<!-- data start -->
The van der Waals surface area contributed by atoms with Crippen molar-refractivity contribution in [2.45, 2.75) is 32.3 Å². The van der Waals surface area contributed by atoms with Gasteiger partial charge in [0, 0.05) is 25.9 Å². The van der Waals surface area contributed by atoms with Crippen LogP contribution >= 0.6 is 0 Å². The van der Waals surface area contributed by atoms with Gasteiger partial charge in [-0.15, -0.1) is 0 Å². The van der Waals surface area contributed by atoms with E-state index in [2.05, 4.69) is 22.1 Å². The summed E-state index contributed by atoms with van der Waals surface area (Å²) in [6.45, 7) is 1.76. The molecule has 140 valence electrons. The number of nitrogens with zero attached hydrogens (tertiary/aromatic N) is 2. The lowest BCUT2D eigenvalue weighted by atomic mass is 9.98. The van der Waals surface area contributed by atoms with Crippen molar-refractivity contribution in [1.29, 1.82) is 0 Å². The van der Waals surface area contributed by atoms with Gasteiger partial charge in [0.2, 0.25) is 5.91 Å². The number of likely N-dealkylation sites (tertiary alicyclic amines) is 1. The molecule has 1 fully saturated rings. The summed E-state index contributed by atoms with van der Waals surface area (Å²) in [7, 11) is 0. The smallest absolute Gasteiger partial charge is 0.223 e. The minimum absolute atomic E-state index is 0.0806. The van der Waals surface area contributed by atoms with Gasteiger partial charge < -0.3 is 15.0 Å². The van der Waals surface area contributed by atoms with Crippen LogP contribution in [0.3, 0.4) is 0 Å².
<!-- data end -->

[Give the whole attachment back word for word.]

The van der Waals surface area contributed by atoms with Crippen molar-refractivity contribution in [2.45, 2.75) is 32.3 Å². The van der Waals surface area contributed by atoms with Gasteiger partial charge in [0, 0.05) is 25.9 Å². The van der Waals surface area contributed by atoms with Crippen LogP contribution >= 0.6 is 0 Å². The van der Waals surface area contributed by atoms with Gasteiger partial charge in [-0.15, -0.1) is 0 Å². The van der Waals surface area contributed by atoms with E-state index in [2.05, 4.69) is 22.1 Å². The summed E-state index contributed by atoms with van der Waals surface area (Å²) in [6.45, 7) is 1.76. The molecule has 140 valence electrons. The number of nitrogens with zero attached hydrogens (tertiary/aromatic N) is 2. The lowest BCUT2D eigenvalue weighted by atomic mass is 9.98. The van der Waals surface area contributed by atoms with Crippen molar-refractivity contribution in [1.29, 1.82) is 0 Å². The van der Waals surface area contributed by atoms with Gasteiger partial charge in [0.2, 0.25) is 5.91 Å². The number of likely N-dealkylation sites (tertiary alicyclic amines) is 1. The molecule has 1 fully saturated rings. The summed E-state index contributed by atoms with van der Waals surface area (Å²) in [7, 11) is 0. The smallest absolute Gasteiger partial charge is 0.223 e. The minimum absolute atomic E-state index is 0.0806. The van der Waals surface area contributed by atoms with Gasteiger partial charge < -0.3 is 15.0 Å². The van der Waals surface area contributed by atoms with Crippen LogP contribution in [0.3, 0.4) is 0 Å².